Thursday, November 1, 2012

Roasted Cauliflower

Cauliflower is not everyone’s favourite. But in my opinion, it’s underrated. It doesn’t really have a lot of flavour on its own, which means that you can add flavour easily – we’ve all heard of mashed cauliflower substituting in for mashed potatoes, and how parents puree cauliflower and then hide it in macaroni and cheese without their kids even knowing. Consider it a blank canvas.

It’s not the healthiest vegetable, the vegetables that are healthier are generally brighter in colour (think leafy green, or broccoli), but it’s definitely not unhealthy. I did a quick search online to see what the nutritional content is. Here’s what I found:

½ cup (1”pieces), boiled and drained: calories 14, fat 0g, carbohydrates 3g, fibre 1 g, sugars 1g, protein 1g, vitamin C 46% of your daily allowance, calcium 1% of your daily allowance, and iron 1%. Cauliflower fills you up too so if you’re watching what you eat, fill up on this instead of bread.

I personally like roasting my cauliflower which gives it a nice, nutty flavour. There are many different spices and flavours you can add to it before you roast it – try sesame oil and chilli peppers for a spicy option, or cumin and turmeric for an earthy, Indian-influenced side dish. You can cut it into florets if you’d like individual bite-sized pieces, or mash it up and serve it like a hash. In all recipes you need oil or some kind to encourage the browning, but you don’t need a lot.

My friend Saro gave me his recipe, which I have modified slightly for this blog (I added the onions and garlic for an extra flavour boost). Here it is. I’d love to hear your suggestions for other versions of roasted cauliflower so I can expand my recipe book!


1 head cauliflower
Olive oil – about 3 – 5 tbsp
Salt and pepper
Parmesan cheese (freshly grated, to taste – I used about 1/3 cup)
Panko or other breadcrumbs (about 1/3 cup)

1 large sweet onion, sliced thin
3 cloves garlic, crushed
Grapeseed oil – about 2 tbsp


Cut the green leaves and stems off the bottom of the cauliflower. Do not cut into florets. 

Bring a large pot of water to a boil and place the entire head of cauliflower in the pot. Blanch (boil) for about 4 minutes, then flip the cauliflower over to blanch the other side (4 minutes). If your pot is larger than mine, you might not need to do the flip over. So just blanch for about 7 minutes. Remove from the pot and drain in a strainer. If you want to, you can save the water and use it for soup. Or you can toss it.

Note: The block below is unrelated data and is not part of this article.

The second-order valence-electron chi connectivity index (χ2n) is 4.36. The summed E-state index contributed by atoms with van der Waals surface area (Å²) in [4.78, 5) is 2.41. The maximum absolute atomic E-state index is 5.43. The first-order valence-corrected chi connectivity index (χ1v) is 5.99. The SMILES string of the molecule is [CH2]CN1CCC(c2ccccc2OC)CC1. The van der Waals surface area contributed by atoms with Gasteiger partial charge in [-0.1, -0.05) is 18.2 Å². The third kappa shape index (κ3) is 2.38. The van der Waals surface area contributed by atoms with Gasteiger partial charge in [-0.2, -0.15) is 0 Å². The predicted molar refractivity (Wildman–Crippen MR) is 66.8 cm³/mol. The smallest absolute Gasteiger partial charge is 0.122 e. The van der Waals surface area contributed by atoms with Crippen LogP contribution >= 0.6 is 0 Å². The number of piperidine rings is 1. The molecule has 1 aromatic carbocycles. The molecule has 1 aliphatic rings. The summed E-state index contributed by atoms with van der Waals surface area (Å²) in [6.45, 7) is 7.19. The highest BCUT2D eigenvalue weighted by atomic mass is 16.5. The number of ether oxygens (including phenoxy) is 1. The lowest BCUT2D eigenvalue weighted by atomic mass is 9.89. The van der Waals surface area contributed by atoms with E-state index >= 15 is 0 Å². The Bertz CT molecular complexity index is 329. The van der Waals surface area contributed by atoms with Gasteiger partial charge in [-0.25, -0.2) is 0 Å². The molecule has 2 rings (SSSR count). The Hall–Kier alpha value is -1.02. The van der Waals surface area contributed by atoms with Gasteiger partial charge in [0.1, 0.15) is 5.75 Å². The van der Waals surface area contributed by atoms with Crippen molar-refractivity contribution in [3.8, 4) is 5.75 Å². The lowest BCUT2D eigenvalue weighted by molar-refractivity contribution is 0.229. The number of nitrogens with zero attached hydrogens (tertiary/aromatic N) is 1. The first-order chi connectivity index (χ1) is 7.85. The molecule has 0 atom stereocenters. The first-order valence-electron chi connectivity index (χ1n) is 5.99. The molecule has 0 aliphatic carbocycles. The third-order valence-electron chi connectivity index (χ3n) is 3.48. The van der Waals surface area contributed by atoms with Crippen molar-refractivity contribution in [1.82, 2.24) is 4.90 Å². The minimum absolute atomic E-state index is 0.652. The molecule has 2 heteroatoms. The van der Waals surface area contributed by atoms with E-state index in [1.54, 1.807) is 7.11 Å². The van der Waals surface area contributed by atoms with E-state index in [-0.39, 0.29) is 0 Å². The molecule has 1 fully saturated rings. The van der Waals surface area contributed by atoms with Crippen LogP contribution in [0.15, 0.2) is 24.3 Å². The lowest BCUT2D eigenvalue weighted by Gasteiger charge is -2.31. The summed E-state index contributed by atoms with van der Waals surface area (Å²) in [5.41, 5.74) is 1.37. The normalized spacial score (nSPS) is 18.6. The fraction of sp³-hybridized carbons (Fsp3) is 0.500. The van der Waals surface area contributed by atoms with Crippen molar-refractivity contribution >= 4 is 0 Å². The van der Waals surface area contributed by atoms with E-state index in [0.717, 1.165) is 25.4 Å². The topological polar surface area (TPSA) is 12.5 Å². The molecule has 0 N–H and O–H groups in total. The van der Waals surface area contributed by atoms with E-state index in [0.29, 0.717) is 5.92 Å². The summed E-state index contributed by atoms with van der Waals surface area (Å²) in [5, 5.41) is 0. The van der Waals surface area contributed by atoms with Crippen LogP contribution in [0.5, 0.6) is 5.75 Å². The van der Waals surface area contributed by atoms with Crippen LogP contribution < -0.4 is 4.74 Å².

Place the entire head of cauliflower onto a baking sheet. Drizzle 3 – 5 tbsp olive oil over it, and grind some fresh salt and pepper on top. Place it in the oven at 375 degrees F for 20 minutes. Pull it out and flip it over. Bake for another 20 minutes.

While the cauliflower is roasting, slice your onions and crush your garlic. Heat the grapeseed oil in a sauté pan and put the onions in. Leave the heat on high for about 1 – 2 minutes or until the onions start to brown around the edges. Reduce the heat to low and let the onions cook for about 15 minutes, stirring occasionally. Add the garlic and cook for another 5 – 10 minutes until nicely caramelized. Set aside.


Now, remove the baking tray from the oven, mash the cauliflower using a potato masher.

Sprinkle with half the parmesan cheese. Then sprinkle the panko on top. Cover with the rest of the parmesan and some more freshly ground black pepper. Taste it – if it needs salt, add a tad.


Raise the oven rack to the second from the top level in your oven. Pop the cauliflower back in the oven, this time on broil (500 degrees).  Leave it in there for 10 minutes. Remove the baking tray and spoon onto plates.

Serve with the onions and garlic on top as a garnish. 
Adding toasted slivered almonds or pine nuts would also add some nice texture (and nutritional value!).

Then send me a note and tell me I just changed your life.

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